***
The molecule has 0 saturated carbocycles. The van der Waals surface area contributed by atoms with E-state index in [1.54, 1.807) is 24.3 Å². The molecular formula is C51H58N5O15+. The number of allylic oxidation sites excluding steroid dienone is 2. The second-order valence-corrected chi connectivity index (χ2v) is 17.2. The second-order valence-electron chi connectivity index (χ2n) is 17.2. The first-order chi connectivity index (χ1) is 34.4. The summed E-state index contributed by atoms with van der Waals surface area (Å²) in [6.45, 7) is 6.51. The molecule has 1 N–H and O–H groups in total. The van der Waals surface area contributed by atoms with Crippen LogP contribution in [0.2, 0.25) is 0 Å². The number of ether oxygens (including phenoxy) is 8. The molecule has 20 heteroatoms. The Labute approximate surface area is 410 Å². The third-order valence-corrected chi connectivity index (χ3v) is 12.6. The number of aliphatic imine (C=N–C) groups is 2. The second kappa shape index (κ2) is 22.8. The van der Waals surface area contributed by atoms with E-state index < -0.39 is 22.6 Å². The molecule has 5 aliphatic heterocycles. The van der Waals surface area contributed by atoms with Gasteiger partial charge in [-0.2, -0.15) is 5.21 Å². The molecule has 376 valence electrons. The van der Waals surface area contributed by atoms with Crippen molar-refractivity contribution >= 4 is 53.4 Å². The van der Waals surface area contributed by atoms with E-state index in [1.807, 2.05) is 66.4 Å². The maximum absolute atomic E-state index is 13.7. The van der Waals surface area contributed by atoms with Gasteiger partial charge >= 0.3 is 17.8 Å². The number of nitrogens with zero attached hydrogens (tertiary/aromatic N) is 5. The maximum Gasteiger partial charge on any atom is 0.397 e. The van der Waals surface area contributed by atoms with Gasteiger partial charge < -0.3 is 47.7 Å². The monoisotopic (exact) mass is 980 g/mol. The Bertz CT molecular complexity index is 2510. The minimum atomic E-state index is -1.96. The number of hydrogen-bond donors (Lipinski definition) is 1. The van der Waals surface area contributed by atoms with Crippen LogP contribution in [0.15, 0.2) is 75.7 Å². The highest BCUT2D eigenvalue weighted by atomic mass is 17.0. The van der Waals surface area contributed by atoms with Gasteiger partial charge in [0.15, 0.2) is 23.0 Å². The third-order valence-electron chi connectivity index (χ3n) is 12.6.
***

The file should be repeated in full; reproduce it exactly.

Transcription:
The molecule has 0 saturated carbocycles. The van der Waals surface area contributed by atoms with E-state index in [1.54, 1.807) is 24.3 Å². The molecular formula is C51H58N5O15+. The number of allylic oxidation sites excluding steroid dienone is 2. The second-order valence-corrected chi connectivity index (χ2v) is 17.2. The second-order valence-electron chi connectivity index (χ2n) is 17.2. The first-order chi connectivity index (χ1) is 34.4. The summed E-state index contributed by atoms with van der Waals surface area (Å²) in [6.45, 7) is 6.51. The molecule has 1 N–H and O–H groups in total. The van der Waals surface area contributed by atoms with Crippen LogP contribution in [0.2, 0.25) is 0 Å². The number of ether oxygens (including phenoxy) is 8. The molecule has 20 heteroatoms. The Labute approximate surface area is 410 Å². The third-order valence-corrected chi connectivity index (χ3v) is 12.6. The number of aliphatic imine (C=N–C) groups is 2. The second kappa shape index (κ2) is 22.8. The van der Waals surface area contributed by atoms with E-state index < -0.39 is 22.6 Å². The molecule has 5 aliphatic heterocycles. The van der Waals surface area contributed by atoms with Gasteiger partial charge in [-0.2, -0.15) is 5.21 Å². The molecule has 376 valence electrons. The van der Waals surface area contributed by atoms with Crippen molar-refractivity contribution >= 4 is 53.4 Å². The van der Waals surface area contributed by atoms with E-state index in [1.807, 2.05) is 66.4 Å². The maximum absolute atomic E-state index is 13.7. The van der Waals surface area contributed by atoms with Gasteiger partial charge >= 0.3 is 17.8 Å². The number of nitrogens with zero attached hydrogens (tertiary/aromatic N) is 5. The maximum Gasteiger partial charge on any atom is 0.397 e. The van der Waals surface area contributed by atoms with Gasteiger partial charge < -0.3 is 47.7 Å². The monoisotopic (exact) mass is 980 g/mol. The Bertz CT molecular complexity index is 2510. The minimum atomic E-state index is -1.96. The number of hydrogen-bond donors (Lipinski definition) is 1. The van der Waals surface area contributed by atoms with Crippen LogP contribution in [0.15, 0.2) is 75.7 Å². The highest BCUT2D eigenvalue weighted by atomic mass is 17.0. The van der Waals surface area contributed by atoms with Gasteiger partial charge in [0.15, 0.2) is 23.0 Å². The third-order valence-electron chi connectivity index (χ3n) is 12.6.